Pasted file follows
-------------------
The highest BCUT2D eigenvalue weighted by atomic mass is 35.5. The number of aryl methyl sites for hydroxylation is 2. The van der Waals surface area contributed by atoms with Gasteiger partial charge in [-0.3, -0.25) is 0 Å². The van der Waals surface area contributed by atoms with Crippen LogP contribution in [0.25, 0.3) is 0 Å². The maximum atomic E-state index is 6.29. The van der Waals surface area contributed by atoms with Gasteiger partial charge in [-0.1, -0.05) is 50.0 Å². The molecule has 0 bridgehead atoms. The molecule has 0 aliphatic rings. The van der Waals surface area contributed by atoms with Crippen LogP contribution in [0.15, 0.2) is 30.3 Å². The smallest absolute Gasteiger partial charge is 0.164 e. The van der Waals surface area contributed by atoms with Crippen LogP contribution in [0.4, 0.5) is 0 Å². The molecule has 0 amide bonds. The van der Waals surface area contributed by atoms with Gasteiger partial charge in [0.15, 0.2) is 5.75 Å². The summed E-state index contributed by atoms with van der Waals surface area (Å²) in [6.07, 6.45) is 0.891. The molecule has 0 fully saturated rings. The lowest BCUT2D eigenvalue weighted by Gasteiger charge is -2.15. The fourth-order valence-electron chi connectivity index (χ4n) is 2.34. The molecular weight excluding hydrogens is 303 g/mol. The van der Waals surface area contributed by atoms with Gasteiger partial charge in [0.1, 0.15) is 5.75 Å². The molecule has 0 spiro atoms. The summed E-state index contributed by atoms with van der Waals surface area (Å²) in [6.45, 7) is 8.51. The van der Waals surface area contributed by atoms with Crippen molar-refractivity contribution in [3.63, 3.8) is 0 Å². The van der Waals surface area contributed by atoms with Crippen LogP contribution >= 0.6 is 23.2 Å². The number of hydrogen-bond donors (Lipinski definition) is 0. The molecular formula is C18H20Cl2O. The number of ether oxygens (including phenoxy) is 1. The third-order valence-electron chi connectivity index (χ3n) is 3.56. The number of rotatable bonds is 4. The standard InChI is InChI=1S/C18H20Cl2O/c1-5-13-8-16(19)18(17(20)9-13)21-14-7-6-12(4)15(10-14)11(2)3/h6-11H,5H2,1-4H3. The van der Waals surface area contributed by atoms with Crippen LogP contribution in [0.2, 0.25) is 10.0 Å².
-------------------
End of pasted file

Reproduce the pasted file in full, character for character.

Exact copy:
The highest BCUT2D eigenvalue weighted by atomic mass is 35.5. The number of aryl methyl sites for hydroxylation is 2. The van der Waals surface area contributed by atoms with Gasteiger partial charge in [-0.3, -0.25) is 0 Å². The van der Waals surface area contributed by atoms with Crippen LogP contribution in [0.25, 0.3) is 0 Å². The maximum atomic E-state index is 6.29. The van der Waals surface area contributed by atoms with Gasteiger partial charge in [-0.1, -0.05) is 50.0 Å². The molecule has 0 bridgehead atoms. The molecule has 0 aliphatic rings. The van der Waals surface area contributed by atoms with Crippen LogP contribution in [0.15, 0.2) is 30.3 Å². The smallest absolute Gasteiger partial charge is 0.164 e. The van der Waals surface area contributed by atoms with Crippen LogP contribution in [0.4, 0.5) is 0 Å². The molecule has 0 amide bonds. The van der Waals surface area contributed by atoms with Gasteiger partial charge in [0.15, 0.2) is 5.75 Å². The summed E-state index contributed by atoms with van der Waals surface area (Å²) in [6.07, 6.45) is 0.891. The molecule has 0 fully saturated rings. The lowest BCUT2D eigenvalue weighted by Gasteiger charge is -2.15. The fourth-order valence-electron chi connectivity index (χ4n) is 2.34. The molecular weight excluding hydrogens is 303 g/mol. The van der Waals surface area contributed by atoms with Gasteiger partial charge in [0.1, 0.15) is 5.75 Å². The molecule has 0 spiro atoms. The summed E-state index contributed by atoms with van der Waals surface area (Å²) in [6.45, 7) is 8.51. The van der Waals surface area contributed by atoms with Crippen molar-refractivity contribution in [3.63, 3.8) is 0 Å². The van der Waals surface area contributed by atoms with Crippen LogP contribution >= 0.6 is 23.2 Å². The number of hydrogen-bond donors (Lipinski definition) is 0. The molecular formula is C18H20Cl2O. The number of ether oxygens (including phenoxy) is 1. The third-order valence-electron chi connectivity index (χ3n) is 3.56. The number of rotatable bonds is 4. The standard InChI is InChI=1S/C18H20Cl2O/c1-5-13-8-16(19)18(17(20)9-13)21-14-7-6-12(4)15(10-14)11(2)3/h6-11H,5H2,1-4H3. The van der Waals surface area contributed by atoms with Crippen LogP contribution in [0.2, 0.25) is 10.0 Å².